There’s a big difference between washing your car and detailing it. A full detail not only makes it look its absolute best, but can help protect the paint, rubbers and chrome from the elements during a typically inclement UK show season. And let’s face it, after the past 12 months we’ll be looking for the slightest excuse to get back behind the wheel of our classics.
Here’s our seven-step guide to home-detailing
Start with the wheels. They get covered in road grime and brake dust and take an age to fully clean. Use a dedicated wheel cleaner and brushes. Don’t forget a fresh bucket and mitt so that you don’t contaminate other areas or pick up grime that can damage your paintwork.
There are plenty of cleaners designed to gently lift off stubborn contaminants, such as insects. Let them soak and then you’re ready for a snow foam treatment, which will loosen particles clinging with grim determination to the body. The more thorough you are at this stage, the more effective the next will be.
It’s important to use the infamous two-bucket method for your car’s deep clean: one filled with a car shampoo and the other with clean water. This will really help avoid creating fresh swirl marks in the paint and will make sure that you’re never reapplying dirty water to an unwashed area of the car – you wouldn’t wee in the bath, so don’t subject your pride and joy to the same deviancy.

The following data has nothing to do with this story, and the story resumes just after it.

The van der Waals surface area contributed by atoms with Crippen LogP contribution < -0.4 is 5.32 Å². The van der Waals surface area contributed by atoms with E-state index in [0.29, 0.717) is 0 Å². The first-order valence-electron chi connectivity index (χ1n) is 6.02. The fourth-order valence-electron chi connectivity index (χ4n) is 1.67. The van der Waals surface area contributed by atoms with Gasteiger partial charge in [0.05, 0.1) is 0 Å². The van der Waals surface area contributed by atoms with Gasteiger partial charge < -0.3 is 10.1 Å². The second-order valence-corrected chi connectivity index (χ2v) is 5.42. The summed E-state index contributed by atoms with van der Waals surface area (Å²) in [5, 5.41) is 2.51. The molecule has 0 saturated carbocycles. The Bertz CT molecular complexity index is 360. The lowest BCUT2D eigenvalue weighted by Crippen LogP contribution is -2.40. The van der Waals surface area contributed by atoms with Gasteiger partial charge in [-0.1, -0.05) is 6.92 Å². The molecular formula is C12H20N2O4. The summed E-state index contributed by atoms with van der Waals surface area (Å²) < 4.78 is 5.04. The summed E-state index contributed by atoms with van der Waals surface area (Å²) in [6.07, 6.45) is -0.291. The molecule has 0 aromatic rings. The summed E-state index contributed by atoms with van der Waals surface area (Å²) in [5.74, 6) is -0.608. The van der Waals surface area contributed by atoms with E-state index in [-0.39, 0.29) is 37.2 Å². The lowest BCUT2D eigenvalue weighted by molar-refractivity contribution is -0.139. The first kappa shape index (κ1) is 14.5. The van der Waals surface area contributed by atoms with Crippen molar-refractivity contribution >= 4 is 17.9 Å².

Once you’ve completed step three then you’re ready to go to work on the stubborn, ground in bits of dirt such as iron filings, tar and general detritus. Using a product such as an iron dissolver will help with the crucial job of clay baring. For the uninitiated, this is a real eye-opener. Take a small piece of a clay bar and work it until malleable, then rub it over small areas of your bodywork keeping it well lubricated at all times using a detailing solution. Keep folding the piece over to keep the dirt that it picks up away from fresh areas of the bodywork.
Once you’ve finished, wash, rinse and get ready for the next stage.
Don’t underestimate the importance of a thorough dry. Start at the top and work down, making sure you leave each panel with a streak-free finish. You need to work quickly to avoid water spots, but we’ll be tackling those in the next stage.
5. Polish and wax
Polishing by hand is fine, but you’ll get an even better finish with a machine polisher. Unless, that is, you get over-zealous and burn through the paint. It’s worth practicing in a small area, on an unloved car or a spare panel, if you have one lying around from a previous restoration. You can move to waxing now, but a true detailer will apply a glaze at this point, which is designed to reduce the appearance of age-old swirl marks and really make the most of your paint finish.
Waxing is vital to protect all your hard work so far and provide a longer-lasting shine that seals out the elements for longer. It will also make future washes that much simpler.
6. Wheels, trims and glass
You’ve already cleaned your wheels, so now it’s time to protect them using a dedicated product. Going over the window seals, surrounds and bumper trims and chrome is also important at this stage. Don’t forget the glass, which makes all the difference to an otherwise spotlessly detailed classic.
You’re nearly ready to sit back and admire your hard work. The final finish is making sure you’ve not missed any bits, ridding the bodywork of any rogue water spots and marks using a detailing spray and making sure there aren’t any unsightly fingerprints anywhere.
Now roll her back into your shed and wait for it to stop raining.
Do you have any more tips for detailing your classic at home? Let us know in the comments below.